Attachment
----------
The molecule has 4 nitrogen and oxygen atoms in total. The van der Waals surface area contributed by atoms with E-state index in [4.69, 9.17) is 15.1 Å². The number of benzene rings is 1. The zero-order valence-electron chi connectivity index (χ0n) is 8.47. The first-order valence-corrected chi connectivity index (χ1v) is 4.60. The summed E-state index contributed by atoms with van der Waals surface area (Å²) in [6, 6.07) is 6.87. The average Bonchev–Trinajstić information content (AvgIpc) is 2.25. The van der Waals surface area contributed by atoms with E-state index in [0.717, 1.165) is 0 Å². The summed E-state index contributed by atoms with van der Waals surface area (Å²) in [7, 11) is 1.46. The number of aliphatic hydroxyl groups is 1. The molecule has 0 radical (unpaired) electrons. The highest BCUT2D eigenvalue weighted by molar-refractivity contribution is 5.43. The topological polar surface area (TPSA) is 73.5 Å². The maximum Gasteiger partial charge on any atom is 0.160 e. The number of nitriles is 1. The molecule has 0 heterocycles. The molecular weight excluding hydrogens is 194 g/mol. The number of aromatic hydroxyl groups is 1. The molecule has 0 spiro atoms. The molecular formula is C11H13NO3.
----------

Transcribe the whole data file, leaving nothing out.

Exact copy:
The molecule has 4 nitrogen and oxygen atoms in total. The van der Waals surface area contributed by atoms with E-state index in [4.69, 9.17) is 15.1 Å². The number of benzene rings is 1. The zero-order valence-electron chi connectivity index (χ0n) is 8.47. The first-order valence-corrected chi connectivity index (χ1v) is 4.60. The summed E-state index contributed by atoms with van der Waals surface area (Å²) in [6, 6.07) is 6.87. The average Bonchev–Trinajstić information content (AvgIpc) is 2.25. The van der Waals surface area contributed by atoms with E-state index in [0.717, 1.165) is 0 Å². The summed E-state index contributed by atoms with van der Waals surface area (Å²) in [7, 11) is 1.46. The number of aliphatic hydroxyl groups is 1. The molecule has 0 radical (unpaired) electrons. The highest BCUT2D eigenvalue weighted by molar-refractivity contribution is 5.43. The topological polar surface area (TPSA) is 73.5 Å². The maximum Gasteiger partial charge on any atom is 0.160 e. The number of nitriles is 1. The molecule has 0 heterocycles. The molecular weight excluding hydrogens is 194 g/mol. The number of aromatic hydroxyl groups is 1. The molecule has 0 spiro atoms. The molecular formula is C11H13NO3.